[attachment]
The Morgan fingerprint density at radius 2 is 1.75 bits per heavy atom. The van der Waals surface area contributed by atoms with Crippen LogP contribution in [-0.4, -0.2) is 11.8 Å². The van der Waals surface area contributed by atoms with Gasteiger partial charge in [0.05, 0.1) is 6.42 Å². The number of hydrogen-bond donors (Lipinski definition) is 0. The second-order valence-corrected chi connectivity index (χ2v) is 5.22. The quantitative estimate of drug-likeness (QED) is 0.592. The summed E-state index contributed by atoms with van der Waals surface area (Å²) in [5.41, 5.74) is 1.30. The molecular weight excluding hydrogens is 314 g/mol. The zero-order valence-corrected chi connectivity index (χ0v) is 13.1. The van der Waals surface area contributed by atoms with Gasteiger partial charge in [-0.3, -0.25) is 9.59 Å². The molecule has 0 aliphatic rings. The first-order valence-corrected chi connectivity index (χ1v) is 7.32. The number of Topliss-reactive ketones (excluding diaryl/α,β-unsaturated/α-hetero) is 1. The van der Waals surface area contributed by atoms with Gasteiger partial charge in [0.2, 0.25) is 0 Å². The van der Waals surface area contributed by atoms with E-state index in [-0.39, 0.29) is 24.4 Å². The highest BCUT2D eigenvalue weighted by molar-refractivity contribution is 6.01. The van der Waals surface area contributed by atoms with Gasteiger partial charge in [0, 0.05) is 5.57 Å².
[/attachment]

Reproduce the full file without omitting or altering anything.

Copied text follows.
The Morgan fingerprint density at radius 2 is 1.75 bits per heavy atom. The van der Waals surface area contributed by atoms with Crippen LogP contribution in [-0.4, -0.2) is 11.8 Å². The van der Waals surface area contributed by atoms with Gasteiger partial charge in [0.05, 0.1) is 6.42 Å². The number of hydrogen-bond donors (Lipinski definition) is 0. The second-order valence-corrected chi connectivity index (χ2v) is 5.22. The quantitative estimate of drug-likeness (QED) is 0.592. The summed E-state index contributed by atoms with van der Waals surface area (Å²) in [5.41, 5.74) is 1.30. The molecular weight excluding hydrogens is 314 g/mol. The zero-order valence-corrected chi connectivity index (χ0v) is 13.1. The van der Waals surface area contributed by atoms with Gasteiger partial charge in [-0.3, -0.25) is 9.59 Å². The molecule has 0 aliphatic rings. The first-order valence-corrected chi connectivity index (χ1v) is 7.32. The number of Topliss-reactive ketones (excluding diaryl/α,β-unsaturated/α-hetero) is 1. The van der Waals surface area contributed by atoms with Gasteiger partial charge in [0.2, 0.25) is 0 Å². The van der Waals surface area contributed by atoms with E-state index in [-0.39, 0.29) is 24.4 Å². The highest BCUT2D eigenvalue weighted by molar-refractivity contribution is 6.01. The van der Waals surface area contributed by atoms with Gasteiger partial charge in [0, 0.05) is 5.57 Å².